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  • Karen Stoner, LMT

Be Smart About Being Educated

Our health and well-being is one area where we are usually look for and research information, and there is no shortage of sources to educate ourselves. It is admirable when someone has a condition, that they do their best to educate themselves in the best course of action, whether it be treatments, lifestyle changes, etc. However, with this education being so readily available, there is often one place where we fall short - taking what we see at face value without any additional research.

Last holiday season, I had a family member who was pregnant come to a holiday meal. One of the things at the meal was a salad with bottled Caesar dressing. This family member demanded a different salad dressing because 'she was pregnant and pregnant women can't eat Caesar dressing'. I found her different dressing, but quietly explained to her that the reason Caesar dressing was off-limits was because some Caesar dressings are made with raw eggs, and it is really the raw eggs that they advise women stay away from. With bottled dressing, the eggs would not remain raw due to the bottling process, so bottled dressing should have been fine. She was surprised because she had no idea that raw eggs was the reason she couldn't eat the dressing - not the type of dressing itself. Later that season, the same relative came to dinner again, and it was announced that the meal would be lasagna. Again, I was informed that this family member was pregnant (because I had apparently forgotten), and 'she can't eat lasagna because it contains ricotta cheese, and ricotta cheese is a soft cheese, and pregnant women can't eat soft cheeses'. At this point, I was very irritated. Not only do I work with pregnant women, I have two children, so I have experienced being pregnant and what is and isn't safe to eat during that time. I once again explained that the cheese would be cooked when the lasagna was cooked, so therefore the cheese would be safe - the concern with soft cheeses was bacteria that could grow in those cheeses, however cooking would handle any issues. All was resolved, but it really got me thinking. I was especially intrigued because this relative is considered to be way more educated than me - she has a higher degree and a job in a medical field, so how could she be so easily sucked in by partial and incomplete information?

I credit her for doing her due diligence. She was expecting, so she did her homework and learned that there were foods that she should and shouldn't eat, and did her best to stick to that information. However she never bothered to learn why. Yes, she shouldn't eat certain foods, but why shouldn't she have eaten those foods? She had no clue why she was jumping through the hoops she needed to jump through. This is something we see a lot. People read the headline, but not the article. The headline is there to catch your attention, scare you, make you want to read the more detailed information within the article, but so many people don't do that. They read the headline and take that as the fact and spread the headline with no additional explanation or details. This can lead to a spread of mis-information, false confidence, or unnecessary fear.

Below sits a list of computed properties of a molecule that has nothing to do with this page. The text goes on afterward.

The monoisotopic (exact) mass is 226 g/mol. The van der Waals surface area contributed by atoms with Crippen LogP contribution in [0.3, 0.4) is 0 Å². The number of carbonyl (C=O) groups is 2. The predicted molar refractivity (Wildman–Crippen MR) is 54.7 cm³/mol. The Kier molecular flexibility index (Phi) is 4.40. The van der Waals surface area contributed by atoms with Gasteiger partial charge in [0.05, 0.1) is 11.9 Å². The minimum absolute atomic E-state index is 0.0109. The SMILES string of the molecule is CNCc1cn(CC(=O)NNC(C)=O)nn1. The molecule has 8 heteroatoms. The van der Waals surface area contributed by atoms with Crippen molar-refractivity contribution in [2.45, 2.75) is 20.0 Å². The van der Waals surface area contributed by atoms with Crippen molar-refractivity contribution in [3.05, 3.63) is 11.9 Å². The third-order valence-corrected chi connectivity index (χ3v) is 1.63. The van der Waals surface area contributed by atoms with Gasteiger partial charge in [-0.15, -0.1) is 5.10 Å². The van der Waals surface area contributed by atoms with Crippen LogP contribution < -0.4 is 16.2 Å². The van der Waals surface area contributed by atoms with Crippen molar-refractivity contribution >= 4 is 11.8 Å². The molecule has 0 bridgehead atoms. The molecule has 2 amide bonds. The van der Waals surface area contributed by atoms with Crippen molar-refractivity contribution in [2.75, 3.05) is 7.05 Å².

Sometimes people, organizations, and even advertisers can use this short-sightedness to take advantage of people or push products, services, or agendas. I see it with specialized services in spas, or even exercise clubs and classes. They will advertise a service or class, and people blindly sign up for the service or class without really looking into what it entails, or looking deeper into who is offering the service. If you are getting a specialized service, it is important to know the credentials of the person performing the service. Are they considered an expert in that service, or do they only have a base knowledge and they just worked there long enough to be able to pick up how to do it? If you are taking an exercise class, is the instructor going to know how to best help you to reach the goals of the class, or are they just regurgitating information that they learned while they were a student there? I have treated many clients who 'tried out a new ___ class' because they researched the type of class and felt that it would be good for their needs, but they ended up injured because the instructor just gave the exercises and didn't bother looking at each student to correct their form, or noticing if they needed a modification. Usually with more research after the fact, it was discovered that the instructor didn't really specialize or hold advanced training in that particular class, they just worked at the club and the club wanted to offer something new. Once again - the headline of the class looks good, but if you don't research the instructor's credibility, you could end up hurt. We are seeing it about to erupt in full-force with politics ramping up towards election times. Lots of headlines - but it is up to us to read beyond the headlines to get the details.

During the meal which I had to reassure my relative about the lasagna, her husband started asking questions about a multitude of other foods and pregnancy-related changes that they had made, and when I revealed the details behind several other foods she had been avoiding, he exclaimed, "You mean we could have been eating X,Y, and Z this whole time?!" So yes, it pays to read beyond the headlines to get the full details.

Just remember a few things when you are looking to gather information: 1. What is the source? 2. What are the details behind it? 3. Is this genuine information, or just what I want to see/find? 4. Why is this? It is absolutely important to educate yourself on anything and everything, but be sure to be smart and also take the time to learn the why behind the information you are learning.

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